Of all the predefined generic container classes, the one probably worth more detailed study is the generic dictionary84, TObjectDictionary<TKey, TVa1ue>. Other classes are just as important, but they seem to be easier to use and understand. As an example of using a dictionary, I've written an application that fetches data from a database table, creates an object for each record, and uses a composite index with an customer ID and a description as key. The reason for this separation is that a similar architecture can easily be used to create a proxy, in which the key takes the place of a light version of the actual object loaded from the database.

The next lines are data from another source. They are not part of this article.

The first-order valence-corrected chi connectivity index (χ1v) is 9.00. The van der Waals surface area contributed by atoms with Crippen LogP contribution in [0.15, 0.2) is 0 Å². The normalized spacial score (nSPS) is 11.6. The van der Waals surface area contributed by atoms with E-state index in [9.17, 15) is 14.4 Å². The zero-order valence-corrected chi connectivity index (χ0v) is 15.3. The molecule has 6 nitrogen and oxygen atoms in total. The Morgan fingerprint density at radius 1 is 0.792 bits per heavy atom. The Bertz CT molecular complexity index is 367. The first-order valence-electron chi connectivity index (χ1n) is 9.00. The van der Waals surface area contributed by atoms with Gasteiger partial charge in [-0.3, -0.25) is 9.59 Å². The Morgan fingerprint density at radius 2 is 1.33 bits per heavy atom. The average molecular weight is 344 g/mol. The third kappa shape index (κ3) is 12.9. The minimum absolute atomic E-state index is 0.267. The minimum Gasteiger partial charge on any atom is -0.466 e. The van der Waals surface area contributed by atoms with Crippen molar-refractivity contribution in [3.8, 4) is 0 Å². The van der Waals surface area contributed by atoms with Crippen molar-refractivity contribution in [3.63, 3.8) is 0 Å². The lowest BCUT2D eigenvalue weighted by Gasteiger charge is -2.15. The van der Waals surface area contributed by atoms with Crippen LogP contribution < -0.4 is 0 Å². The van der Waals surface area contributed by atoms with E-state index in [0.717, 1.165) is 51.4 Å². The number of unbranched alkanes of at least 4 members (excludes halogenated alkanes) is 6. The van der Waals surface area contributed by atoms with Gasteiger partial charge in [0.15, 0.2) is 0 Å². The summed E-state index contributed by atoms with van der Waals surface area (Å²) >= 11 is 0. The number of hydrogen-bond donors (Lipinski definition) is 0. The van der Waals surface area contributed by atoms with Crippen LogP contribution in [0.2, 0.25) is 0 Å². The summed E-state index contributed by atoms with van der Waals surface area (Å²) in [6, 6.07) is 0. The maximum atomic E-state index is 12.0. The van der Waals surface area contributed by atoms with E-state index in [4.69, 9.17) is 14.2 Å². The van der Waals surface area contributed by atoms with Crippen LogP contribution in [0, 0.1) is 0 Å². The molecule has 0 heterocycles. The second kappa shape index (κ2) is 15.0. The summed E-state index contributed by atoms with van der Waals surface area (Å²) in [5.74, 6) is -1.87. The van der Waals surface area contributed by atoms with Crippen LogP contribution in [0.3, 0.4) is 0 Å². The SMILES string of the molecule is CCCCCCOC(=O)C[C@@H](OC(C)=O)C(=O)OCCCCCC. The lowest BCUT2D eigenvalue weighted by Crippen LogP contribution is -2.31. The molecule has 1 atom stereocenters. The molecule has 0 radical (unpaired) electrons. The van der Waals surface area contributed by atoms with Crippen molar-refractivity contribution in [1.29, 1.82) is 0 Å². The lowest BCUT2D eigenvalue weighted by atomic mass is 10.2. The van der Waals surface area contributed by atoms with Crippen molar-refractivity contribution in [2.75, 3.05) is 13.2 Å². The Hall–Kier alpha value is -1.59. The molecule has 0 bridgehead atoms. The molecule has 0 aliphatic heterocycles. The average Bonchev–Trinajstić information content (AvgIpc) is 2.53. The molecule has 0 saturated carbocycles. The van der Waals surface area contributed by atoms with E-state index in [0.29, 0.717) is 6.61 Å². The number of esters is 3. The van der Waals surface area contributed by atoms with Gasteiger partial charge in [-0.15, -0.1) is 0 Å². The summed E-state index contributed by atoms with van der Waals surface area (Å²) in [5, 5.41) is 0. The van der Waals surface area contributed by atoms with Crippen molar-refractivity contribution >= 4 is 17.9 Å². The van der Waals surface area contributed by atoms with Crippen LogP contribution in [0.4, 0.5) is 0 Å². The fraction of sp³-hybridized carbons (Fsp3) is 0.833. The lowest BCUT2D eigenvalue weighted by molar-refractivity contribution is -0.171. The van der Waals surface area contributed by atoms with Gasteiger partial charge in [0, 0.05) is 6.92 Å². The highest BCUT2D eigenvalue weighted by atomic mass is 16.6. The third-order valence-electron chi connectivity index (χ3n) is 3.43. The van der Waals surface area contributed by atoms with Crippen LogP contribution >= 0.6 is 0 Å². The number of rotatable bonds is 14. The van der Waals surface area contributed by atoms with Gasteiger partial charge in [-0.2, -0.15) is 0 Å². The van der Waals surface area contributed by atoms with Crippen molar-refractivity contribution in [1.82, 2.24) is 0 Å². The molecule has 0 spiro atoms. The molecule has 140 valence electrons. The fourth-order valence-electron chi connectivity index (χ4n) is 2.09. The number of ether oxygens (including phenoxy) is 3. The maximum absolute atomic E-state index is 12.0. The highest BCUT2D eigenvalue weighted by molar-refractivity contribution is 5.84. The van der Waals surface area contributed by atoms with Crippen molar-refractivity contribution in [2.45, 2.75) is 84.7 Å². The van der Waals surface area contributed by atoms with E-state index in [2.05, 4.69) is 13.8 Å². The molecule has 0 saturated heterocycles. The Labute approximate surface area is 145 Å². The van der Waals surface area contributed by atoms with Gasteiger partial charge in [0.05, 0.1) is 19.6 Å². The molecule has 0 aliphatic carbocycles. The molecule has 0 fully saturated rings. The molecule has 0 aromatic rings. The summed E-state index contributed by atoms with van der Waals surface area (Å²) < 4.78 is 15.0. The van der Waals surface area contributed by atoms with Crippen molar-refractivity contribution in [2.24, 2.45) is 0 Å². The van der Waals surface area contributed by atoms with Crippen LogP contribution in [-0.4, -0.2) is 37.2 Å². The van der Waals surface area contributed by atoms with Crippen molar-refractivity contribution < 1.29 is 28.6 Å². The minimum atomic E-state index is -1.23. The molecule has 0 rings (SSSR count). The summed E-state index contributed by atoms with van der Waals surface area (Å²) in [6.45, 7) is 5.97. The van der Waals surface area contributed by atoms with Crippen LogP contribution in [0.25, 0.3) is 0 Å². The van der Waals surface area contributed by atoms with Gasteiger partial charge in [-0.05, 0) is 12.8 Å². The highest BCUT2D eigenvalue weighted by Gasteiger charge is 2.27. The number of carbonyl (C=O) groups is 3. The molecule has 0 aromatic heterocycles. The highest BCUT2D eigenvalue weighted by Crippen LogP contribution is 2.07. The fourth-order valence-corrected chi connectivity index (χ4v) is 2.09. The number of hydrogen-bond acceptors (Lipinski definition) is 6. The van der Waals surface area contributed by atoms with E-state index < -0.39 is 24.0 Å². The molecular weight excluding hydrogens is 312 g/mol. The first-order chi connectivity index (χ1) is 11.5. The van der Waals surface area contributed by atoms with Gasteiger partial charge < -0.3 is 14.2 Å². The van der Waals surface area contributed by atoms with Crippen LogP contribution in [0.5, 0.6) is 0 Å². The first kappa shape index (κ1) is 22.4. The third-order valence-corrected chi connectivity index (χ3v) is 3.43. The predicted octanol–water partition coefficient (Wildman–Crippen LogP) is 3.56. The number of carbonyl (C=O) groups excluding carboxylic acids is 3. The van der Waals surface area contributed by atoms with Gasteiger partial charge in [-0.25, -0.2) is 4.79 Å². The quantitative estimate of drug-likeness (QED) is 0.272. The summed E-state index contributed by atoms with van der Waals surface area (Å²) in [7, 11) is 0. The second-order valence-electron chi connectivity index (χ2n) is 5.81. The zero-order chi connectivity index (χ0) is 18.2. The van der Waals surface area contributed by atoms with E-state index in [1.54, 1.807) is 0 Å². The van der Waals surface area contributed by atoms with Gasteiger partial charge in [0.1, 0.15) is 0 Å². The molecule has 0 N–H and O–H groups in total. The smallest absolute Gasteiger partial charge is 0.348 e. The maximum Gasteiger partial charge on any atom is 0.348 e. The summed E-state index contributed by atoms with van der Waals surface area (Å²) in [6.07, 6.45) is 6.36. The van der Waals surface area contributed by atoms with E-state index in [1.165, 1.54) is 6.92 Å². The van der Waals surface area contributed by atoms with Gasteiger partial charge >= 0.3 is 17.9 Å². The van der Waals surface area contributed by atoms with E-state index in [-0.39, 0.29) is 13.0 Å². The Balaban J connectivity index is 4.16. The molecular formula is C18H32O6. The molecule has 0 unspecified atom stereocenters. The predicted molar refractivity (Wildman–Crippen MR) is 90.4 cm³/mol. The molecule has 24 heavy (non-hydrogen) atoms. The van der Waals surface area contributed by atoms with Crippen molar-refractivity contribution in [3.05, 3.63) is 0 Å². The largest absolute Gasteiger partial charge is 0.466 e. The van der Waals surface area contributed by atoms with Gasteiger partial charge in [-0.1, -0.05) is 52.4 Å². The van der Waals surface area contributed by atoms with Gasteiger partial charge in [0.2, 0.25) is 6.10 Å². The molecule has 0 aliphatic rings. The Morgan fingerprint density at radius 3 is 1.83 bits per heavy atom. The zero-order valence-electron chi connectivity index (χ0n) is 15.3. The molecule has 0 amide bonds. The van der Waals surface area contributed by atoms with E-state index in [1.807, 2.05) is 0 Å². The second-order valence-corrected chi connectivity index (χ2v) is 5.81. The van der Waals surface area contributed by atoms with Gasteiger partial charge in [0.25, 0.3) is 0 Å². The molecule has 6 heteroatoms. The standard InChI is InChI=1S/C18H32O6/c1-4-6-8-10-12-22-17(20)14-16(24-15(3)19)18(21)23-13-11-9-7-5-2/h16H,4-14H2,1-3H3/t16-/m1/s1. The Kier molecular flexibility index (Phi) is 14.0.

These are the two classes used by the CustomerDictionary example for the key and the actual value. The first has only two relevant fields of the corresponding database table, while the second has the complete data structure (I've omitted the private fields, getter methods, and setter methods): type
TCustomerKey = c1ass private
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